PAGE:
How did Ryan Kindret perform on Saturday in his first appearance in quite some time?
It has to be tough being Ryan Kindret. He has a very nice game and when he does play, he sure looks like a good prospect. He has nice size and skates well while he makes smart decisions with the puck. He also plays with a lot of enthusiasm. The trouble is, he is caught in a numbers game on the left wing behind Moulson, Abbott, Tyler Mugford, and Evan Barlow. Every so often, he will draw into the lineup over Barlow, but Evan has tremendous upside and just needs some seasoning. What's worse for Kindret is that it could be just as tough next season. Even with Moulson and Abbott graduating, two incoming freshmen left wingers Joe Scali and Colin Greening (according to Chris Heisenberg's website) are highly-regarded and seem perfect for certain roles - Scali as a sparkplug checker with offensive ability and Greening as a super-skilled winger with good size. Mugford will be a mainstay in the lineup with his intangibles and Barlow will be looked upon to shoulder much of the offensive load being lost from the graduating seniors. Kindret is a really interesting case and it shows how much this program has grown considering he would have been seeing a regular shift just a few years ago as a freshman rather than usually being a healthy scratch.
What should the policy be on throwing fish this year?
This will probably be published after the official policy is released but if history is any indication, athletics and the administration will probably get it wrong. Throwing fish on the ice when Harvard's hockey team comes out for the first period is a long-standing tradition at Lynah. As long as no fish is thrown after that single occasion, the administration and athletics have no justification for not allowing it. The last several years, it has only happened before player introductions and the students have been great at not doing it after the warning is made. Sure, it delays the game a bit and smells up the rink, but it really does not do any harm. The students have every right to continue this tradition and no one person - not the president of the university, nor the hockey coach, nor the athletic director - is bigger than it. It does not have to be encouraged, but it should be allowed and then the warning made. Or here's another idea. Perhaps Cornell should just adopt Colgate's policy on throwing gum onto the ice and actually encourage it, while continually threatening with penalties should it happen again.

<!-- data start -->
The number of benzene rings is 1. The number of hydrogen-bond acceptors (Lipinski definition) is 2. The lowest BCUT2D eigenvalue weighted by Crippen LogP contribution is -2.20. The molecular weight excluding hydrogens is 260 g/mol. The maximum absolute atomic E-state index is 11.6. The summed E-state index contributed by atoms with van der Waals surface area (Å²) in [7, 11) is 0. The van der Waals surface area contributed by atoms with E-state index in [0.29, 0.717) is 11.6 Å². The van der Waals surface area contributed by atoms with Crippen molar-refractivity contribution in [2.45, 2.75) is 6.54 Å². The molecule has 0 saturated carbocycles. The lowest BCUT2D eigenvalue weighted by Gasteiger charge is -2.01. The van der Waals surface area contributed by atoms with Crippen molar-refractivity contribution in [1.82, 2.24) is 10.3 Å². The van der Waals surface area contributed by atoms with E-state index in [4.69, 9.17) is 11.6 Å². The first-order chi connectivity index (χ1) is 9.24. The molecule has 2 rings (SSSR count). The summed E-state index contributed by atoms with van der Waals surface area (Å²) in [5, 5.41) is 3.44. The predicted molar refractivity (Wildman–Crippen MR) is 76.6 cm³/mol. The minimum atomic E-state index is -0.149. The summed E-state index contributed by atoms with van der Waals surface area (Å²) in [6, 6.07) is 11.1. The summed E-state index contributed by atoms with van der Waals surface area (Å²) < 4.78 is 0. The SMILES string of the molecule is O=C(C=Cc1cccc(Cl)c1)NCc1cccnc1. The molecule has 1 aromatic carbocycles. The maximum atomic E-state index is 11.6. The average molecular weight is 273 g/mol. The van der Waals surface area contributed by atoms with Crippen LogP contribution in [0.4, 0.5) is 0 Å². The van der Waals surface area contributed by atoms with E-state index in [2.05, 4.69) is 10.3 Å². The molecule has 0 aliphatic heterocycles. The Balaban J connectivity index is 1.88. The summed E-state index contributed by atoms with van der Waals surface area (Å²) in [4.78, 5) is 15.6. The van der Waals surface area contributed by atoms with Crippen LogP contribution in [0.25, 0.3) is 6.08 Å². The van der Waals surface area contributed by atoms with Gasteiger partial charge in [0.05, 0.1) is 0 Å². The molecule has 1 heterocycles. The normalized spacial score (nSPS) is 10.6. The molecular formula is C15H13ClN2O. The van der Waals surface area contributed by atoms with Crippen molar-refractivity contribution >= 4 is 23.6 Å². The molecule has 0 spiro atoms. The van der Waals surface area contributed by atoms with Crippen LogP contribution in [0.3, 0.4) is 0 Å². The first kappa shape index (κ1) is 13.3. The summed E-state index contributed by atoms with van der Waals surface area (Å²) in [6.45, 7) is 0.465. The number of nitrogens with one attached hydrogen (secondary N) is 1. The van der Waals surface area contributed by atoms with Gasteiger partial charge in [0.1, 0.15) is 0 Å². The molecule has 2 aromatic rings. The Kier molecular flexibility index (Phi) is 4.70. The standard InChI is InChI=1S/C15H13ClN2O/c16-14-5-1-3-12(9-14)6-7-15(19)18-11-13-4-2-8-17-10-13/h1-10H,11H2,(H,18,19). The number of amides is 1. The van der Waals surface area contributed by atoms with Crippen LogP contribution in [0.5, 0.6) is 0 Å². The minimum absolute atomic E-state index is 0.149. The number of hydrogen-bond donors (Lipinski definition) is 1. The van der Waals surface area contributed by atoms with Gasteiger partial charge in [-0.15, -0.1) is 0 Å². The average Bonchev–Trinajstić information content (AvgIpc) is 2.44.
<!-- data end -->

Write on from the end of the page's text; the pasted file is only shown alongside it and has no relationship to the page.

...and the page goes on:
Why are students not allowed to have fun at Lynah?